What’s the right amount of time to recharge? Well, researchers say 15 to 20 minutes is ideal. This provides enough time for your brain to disengage from work and your entire body to feel refreshed without giving yourself enough time to completely settle in a relaxed state.
Just remember to take full advantage of your break so that you can maximize your productivity after.
Break Large Projects into Smaller Tasks
Unfortunately, many tasks can feel daunting after you’ve already spent the entire day working. You may feel like all of your chores and home projects will take too long to complete, or you may simply feel overwhelmed by looking at the project as a whole.
But how do you eat an elephant? One bite at a time!
Instead of mapping out your week with a list of overarching projects, most experts say it’s more beneficial to use a term called microproductivity—meaning you break apart each project into small, bite-size tasks.
Breaking up projects into smaller tasks helps you maximize productivity in several ways. For starters, it helps you avoid procrastination and stress because it leaves very little room for interpretation. It also helps you remain focused on each small task along the way because you’re simply putting one foot in front of the other. In other words, you can accomplish more because you’ve already mapped out each step for yourself.
Most importantly, though, breaking up projects into smaller tasks maximizes your productivity because it helps you build momentum along the way. With each small task you achieve, you feel productive and satisfied. As you continue working away, this positivity generates greater productivity and helps you feel truly accomplished. Then, when you complete the entire project, you can look back at each step in the process and truly applaud your success!
Turn Off the Technology
No matter how much you plan ahead and how you break your tasks down, there are times when you will end up distracted—it happens! However, technology often interferes with our productivity more than we realize. If you make a conscious effort to unplug or turn off your technology during certain hours, however, you can boost your productivity and accomplish so much more.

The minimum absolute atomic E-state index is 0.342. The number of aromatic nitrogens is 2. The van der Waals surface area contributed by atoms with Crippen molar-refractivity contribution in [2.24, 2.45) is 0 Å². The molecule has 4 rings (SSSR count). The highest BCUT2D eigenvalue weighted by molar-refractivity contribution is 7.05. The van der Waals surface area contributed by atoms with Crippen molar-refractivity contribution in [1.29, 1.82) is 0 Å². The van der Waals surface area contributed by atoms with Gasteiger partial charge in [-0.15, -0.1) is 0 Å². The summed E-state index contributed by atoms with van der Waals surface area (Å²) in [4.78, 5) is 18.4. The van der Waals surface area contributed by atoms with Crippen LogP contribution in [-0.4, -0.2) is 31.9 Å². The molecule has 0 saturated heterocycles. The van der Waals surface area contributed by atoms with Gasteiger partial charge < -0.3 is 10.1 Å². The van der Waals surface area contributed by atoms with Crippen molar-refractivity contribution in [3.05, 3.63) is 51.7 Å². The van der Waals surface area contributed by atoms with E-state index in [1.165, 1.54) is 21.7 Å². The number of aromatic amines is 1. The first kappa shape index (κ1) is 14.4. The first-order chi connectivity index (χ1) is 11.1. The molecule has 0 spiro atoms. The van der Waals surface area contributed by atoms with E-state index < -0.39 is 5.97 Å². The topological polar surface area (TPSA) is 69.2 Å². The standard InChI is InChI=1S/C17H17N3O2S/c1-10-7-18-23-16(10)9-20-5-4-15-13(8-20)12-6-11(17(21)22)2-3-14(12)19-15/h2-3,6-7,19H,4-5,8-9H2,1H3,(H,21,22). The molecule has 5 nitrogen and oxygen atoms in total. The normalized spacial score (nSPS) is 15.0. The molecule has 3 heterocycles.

While each individual’s technology dependence varies, there are several things you can do to minimize distractions from your phone or other forms of personal tech when you’re trying to check off items on your to-do list after work. For some people (myself included), using an app blocker or built-in notification muting tool can help you avoid interruptions during your most productive moments. For others, turning their smartphone off completely or leaving it in a separate room can help.
Regardless of your approach, one thing is certain: unplugging for even 30 minutes can do wonders for your productivity at home after a long day of work.
Time to Be Productive
No matter what career you’re in, it’s always hard to stay productive after you clock out. Unfortunately, those piles of laundry aren’t going anywhere, so it’s time to really buckle down. Hopefully these suggestions can help you be more productive after work—but it’s up to you to try them out!